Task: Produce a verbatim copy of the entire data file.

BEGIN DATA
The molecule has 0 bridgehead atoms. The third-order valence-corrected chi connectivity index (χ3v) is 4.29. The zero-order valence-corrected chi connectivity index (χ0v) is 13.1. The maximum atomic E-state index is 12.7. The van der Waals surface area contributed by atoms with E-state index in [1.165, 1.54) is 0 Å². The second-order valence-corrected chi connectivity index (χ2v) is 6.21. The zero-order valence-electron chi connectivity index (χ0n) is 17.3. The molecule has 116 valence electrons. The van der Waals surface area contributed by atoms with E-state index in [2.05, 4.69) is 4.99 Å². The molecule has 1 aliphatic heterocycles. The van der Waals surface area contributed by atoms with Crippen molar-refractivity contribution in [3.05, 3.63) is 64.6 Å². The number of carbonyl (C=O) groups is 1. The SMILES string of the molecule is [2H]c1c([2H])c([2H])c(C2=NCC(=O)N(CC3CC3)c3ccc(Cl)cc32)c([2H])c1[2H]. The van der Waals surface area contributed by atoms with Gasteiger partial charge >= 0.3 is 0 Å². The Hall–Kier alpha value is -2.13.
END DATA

The molecule has 0 bridgehead atoms. The third-order valence-corrected chi connectivity index (χ3v) is 4.29. The zero-order valence-corrected chi connectivity index (χ0v) is 13.1. The maximum atomic E-state index is 12.7. The van der Waals surface area contributed by atoms with E-state index in [1.165, 1.54) is 0 Å². The second-order valence-corrected chi connectivity index (χ2v) is 6.21. The zero-order valence-electron chi connectivity index (χ0n) is 17.3. The molecule has 116 valence electrons. The van der Waals surface area contributed by atoms with E-state index in [2.05, 4.69) is 4.99 Å². The molecule has 1 aliphatic heterocycles. The van der Waals surface area contributed by atoms with Crippen molar-refractivity contribution in [3.05, 3.63) is 64.6 Å². The number of carbonyl (C=O) groups is 1. The SMILES string of the molecule is [2H]c1c([2H])c([2H])c(C2=NCC(=O)N(CC3CC3)c3ccc(Cl)cc32)c([2H])c1[2H]. The van der Waals surface area contributed by atoms with Gasteiger partial charge >= 0.3 is 0 Å². The Hall–Kier alpha value is -2.13.